‘First of all, I don’t know anything about Hitler. I am not a student of Hitler. I have never read his works. They say he said something about blood. He didn’t say it the way I said it either. It’s a completely different kind of statement.’

He then repeated some of his warnings about migrant flows into the country during a week in which the country experienced record numbers of encounters with migrants at its southern border.

“What I’m saying when I talk about people coming into our country is that they are destroying our country. Prisoners come into this country. Psychiatric patients are coming in by the thousands, really, by the millions, because look. I believe the number will be 15 million people, maybe more than that, by the time this fool leaves office. 15 million people, and he’s destroying our country,’ he said.”

Trump said migrants

Trump said migrants “don’t speak our language, and no one knows what’s going on,” and said people released from mental institutions would come out, even though many migrants claim political persecution or economic hardship.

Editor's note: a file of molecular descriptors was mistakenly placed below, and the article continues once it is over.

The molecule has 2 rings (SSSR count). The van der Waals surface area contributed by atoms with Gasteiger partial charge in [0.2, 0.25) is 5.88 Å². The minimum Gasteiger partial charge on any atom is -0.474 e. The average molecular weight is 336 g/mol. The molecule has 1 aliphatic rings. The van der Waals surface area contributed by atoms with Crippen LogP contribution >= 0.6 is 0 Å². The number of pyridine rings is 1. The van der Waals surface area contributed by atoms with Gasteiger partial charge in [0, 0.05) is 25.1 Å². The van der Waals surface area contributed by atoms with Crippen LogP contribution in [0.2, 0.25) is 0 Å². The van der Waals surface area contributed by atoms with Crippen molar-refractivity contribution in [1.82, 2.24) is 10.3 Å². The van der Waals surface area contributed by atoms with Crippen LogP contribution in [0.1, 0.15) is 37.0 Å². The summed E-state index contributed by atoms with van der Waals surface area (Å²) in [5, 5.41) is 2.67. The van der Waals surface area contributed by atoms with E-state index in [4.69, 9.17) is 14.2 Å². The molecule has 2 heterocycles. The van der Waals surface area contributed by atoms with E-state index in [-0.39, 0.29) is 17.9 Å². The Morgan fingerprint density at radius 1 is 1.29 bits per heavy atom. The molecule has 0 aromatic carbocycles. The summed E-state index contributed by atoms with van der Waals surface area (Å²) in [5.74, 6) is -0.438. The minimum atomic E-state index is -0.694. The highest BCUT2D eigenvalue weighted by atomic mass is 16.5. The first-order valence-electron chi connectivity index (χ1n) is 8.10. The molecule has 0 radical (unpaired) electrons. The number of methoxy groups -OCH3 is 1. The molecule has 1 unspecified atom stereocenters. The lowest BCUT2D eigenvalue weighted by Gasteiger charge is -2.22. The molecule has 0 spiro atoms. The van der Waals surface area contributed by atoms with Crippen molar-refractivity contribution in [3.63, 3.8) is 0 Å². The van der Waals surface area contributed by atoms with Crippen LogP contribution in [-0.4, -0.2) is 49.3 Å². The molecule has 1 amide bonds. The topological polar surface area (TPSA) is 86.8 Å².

Trump said he was not a student of Hitler and had not read his manifesto, although his ex-wife said a friend once gave Trump a copy of Hitler's speeches that he kept in a cupboard next to his bed.

Trump said he was not a student of Hitler and had not read his manifesto, although his ex-wife said a friend once gave Trump a copy of Hitler’s speeches that he kept in a cupboard next to his bed.

Trump’s repeated comments about migrants poisoning the nation’s blood and his insistence that he is unfamiliar with Hitler’s use of similar language have resurfaced comments from his late first wife, Ivana Trump, who claimed Trump was a owned a book of Hitler’s speeches that he kept in a cabinet. at his bedside.